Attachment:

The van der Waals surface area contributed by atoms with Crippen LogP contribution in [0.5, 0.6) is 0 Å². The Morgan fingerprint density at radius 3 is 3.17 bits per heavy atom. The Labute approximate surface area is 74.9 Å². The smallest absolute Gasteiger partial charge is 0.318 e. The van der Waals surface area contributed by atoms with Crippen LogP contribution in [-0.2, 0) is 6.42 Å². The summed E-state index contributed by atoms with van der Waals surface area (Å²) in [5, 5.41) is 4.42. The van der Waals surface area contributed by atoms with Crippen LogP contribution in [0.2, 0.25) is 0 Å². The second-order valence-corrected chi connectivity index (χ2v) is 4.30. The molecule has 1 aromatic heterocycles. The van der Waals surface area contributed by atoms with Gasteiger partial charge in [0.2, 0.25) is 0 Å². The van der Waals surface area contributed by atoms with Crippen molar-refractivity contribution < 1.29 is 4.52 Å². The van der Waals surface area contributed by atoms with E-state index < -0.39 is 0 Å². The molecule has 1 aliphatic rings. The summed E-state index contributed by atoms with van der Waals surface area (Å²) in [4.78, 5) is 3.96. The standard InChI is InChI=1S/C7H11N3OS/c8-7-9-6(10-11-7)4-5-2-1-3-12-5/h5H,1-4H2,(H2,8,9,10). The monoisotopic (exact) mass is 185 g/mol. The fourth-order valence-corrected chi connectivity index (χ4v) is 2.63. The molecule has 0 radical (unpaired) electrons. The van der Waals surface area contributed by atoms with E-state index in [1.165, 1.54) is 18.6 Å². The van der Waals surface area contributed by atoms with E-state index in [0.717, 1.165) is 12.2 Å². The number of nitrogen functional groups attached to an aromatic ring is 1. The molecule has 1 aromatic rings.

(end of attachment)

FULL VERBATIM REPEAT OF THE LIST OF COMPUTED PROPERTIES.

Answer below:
The van der Waals surface area contributed by atoms with Crippen LogP contribution in [0.5, 0.6) is 0 Å². The Morgan fingerprint density at radius 3 is 3.17 bits per heavy atom. The Labute approximate surface area is 74.9 Å². The smallest absolute Gasteiger partial charge is 0.318 e. The van der Waals surface area contributed by atoms with Crippen LogP contribution in [-0.2, 0) is 6.42 Å². The summed E-state index contributed by atoms with van der Waals surface area (Å²) in [5, 5.41) is 4.42. The van der Waals surface area contributed by atoms with Crippen LogP contribution in [0.2, 0.25) is 0 Å². The second-order valence-corrected chi connectivity index (χ2v) is 4.30. The molecule has 1 aromatic heterocycles. The van der Waals surface area contributed by atoms with Gasteiger partial charge in [0.2, 0.25) is 0 Å². The van der Waals surface area contributed by atoms with Crippen molar-refractivity contribution < 1.29 is 4.52 Å². The van der Waals surface area contributed by atoms with E-state index < -0.39 is 0 Å². The molecule has 1 aliphatic rings. The summed E-state index contributed by atoms with van der Waals surface area (Å²) in [4.78, 5) is 3.96. The standard InChI is InChI=1S/C7H11N3OS/c8-7-9-6(10-11-7)4-5-2-1-3-12-5/h5H,1-4H2,(H2,8,9,10). The monoisotopic (exact) mass is 185 g/mol. The fourth-order valence-corrected chi connectivity index (χ4v) is 2.63. The molecule has 0 radical (unpaired) electrons. The van der Waals surface area contributed by atoms with E-state index in [1.165, 1.54) is 18.6 Å². The van der Waals surface area contributed by atoms with E-state index in [0.717, 1.165) is 12.2 Å². The number of nitrogen functional groups attached to an aromatic ring is 1. The molecule has 1 aromatic rings.